The new receiver for ZeekRewards.com has agreed to sell a set of judgments in the defunct Lexington Ponzi scheme for $10.3 million to a debt buyer and collector.

The decision by receiver Matthew Orso moves the legal case that began in August 2012 a step closer to its conclusion. The agreement was reached July 3 and posted Friday.

Big Sky Research Bureau Inc. of Boise, Idaho, could acquire a total of 6,638 judgments against ZeekRewards net winners worth a combined $178.6 million. Orso asked for a 21-day upset bid period in which a debt-collection group could bid more than Big Sky.

Former receiver Kenneth Bell defined the net winners in ZeekRewards as those participants who had a net gain of at least $1,000. He said there are about 9,400 net winners worldwide. He resigned as receiver as part of being named in May as a federal judge in the Western District of North Carolina.

ZeekRewards operated from January 2011 to Aug. 17, 2012 with global participation. At $939 million and at least 2.2 million customers, ZeekRewards was one of the largest Ponzi schemes in U.S. history, federal prosecutors said.

As of June 30, 2018, Bell had recovered $374.8 million and disbursed $344.9 million to eligible victims for a nearly 80% victim-reimbursement rate.

Of that amount, $18.1 million has come from 2,514 net winners as of June 30. That represents 44.2% of their collective $40.98 million in winnings.

Orso served as Bell’s counsel in the ZeekRewards case and had been responsible for the quarterly legal updates. Bell said in December 2017 he would pursue court permission to sell the net-winner judgments to debt-collection firms.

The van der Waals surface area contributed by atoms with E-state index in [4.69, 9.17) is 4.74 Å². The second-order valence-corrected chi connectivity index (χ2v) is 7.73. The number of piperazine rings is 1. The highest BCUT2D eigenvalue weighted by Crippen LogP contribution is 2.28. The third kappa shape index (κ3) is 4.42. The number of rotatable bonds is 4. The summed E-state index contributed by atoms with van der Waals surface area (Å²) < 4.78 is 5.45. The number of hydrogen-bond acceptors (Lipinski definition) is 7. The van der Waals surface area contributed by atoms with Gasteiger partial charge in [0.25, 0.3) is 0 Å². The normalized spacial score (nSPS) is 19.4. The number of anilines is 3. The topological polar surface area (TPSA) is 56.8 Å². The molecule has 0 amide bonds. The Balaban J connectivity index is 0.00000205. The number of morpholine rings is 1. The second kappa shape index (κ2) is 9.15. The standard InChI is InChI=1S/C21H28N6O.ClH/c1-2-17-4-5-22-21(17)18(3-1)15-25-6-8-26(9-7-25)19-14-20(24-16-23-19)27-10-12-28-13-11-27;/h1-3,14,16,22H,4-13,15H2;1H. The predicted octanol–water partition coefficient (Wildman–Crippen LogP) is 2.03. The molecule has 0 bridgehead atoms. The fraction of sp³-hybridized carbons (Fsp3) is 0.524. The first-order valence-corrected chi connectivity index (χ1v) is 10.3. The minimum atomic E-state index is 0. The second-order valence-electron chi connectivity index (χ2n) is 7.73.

“Since beginning my term as successor receiver (in May), I have continued the analysis of how to best monetize the judgments we have obtained to date in the net-winner class action,” Orso said.

“The options were to either sell these judgments in a lump sum to obtain funds to pay to the victims of the Zeek scheme, or seek to collect the judgments and make a final distribution after such collection efforts have ceased.

“I believe that the sale of the judgments to Big Sky is in the best interests of the receivership estate.”

There are 100 remaining net winners who are disputing the claims against them.

For the 14-county region of the Triad and Northwest N.C., a combined $2.04 million was won by 73 net winners, along with a combined $701,703 in prejudgment interest. The interest is based on the N.C. statutory rate of 8% a year from the time ZeekRewards was shut down by federal regulators.

Orso said there are 100 domestic net winners “for whom we do not yet have a final judgment amount determined. These pending judgments were not included in the sale, and the receivership team is working to finalize those remaining judgments in the coming months.”

Prosecutors claimed ZeekRewards founder Paul Burks received at least $10.1 million from the scheme. In 2015, a federal jury found Burks guilty on four charges. In May 2017, he began serving three concurrent prison sentences of 14 years and eight months for his lead role in the scheme.

In March 2016, a federal judge approved a settlement in which NewBridge Bancorp was responsible for paying $10 million to the receivership if Bell agreed to release the bank from further claims.

Bell said he could have pursued up to $31 million from NewBridge on what he called “the high end” of a potential judgment.

On April 25, the Fourth Circuit Court of Appeals affirmed a lower court decision that allows the receivership to recover $13.2 million in assets from three traditional or online financial institutions — Payza, PaymentWorld and VictoriaBank of Moldova.

The receivership continues to work on recovering funds from foreign net winners.

Bell said $25 million remains in a reserve account that could be dispersed to victims who complete their required release and tax statements.

rcraver@wsjournal.com; 336-727-7376; @rcraverWSJ

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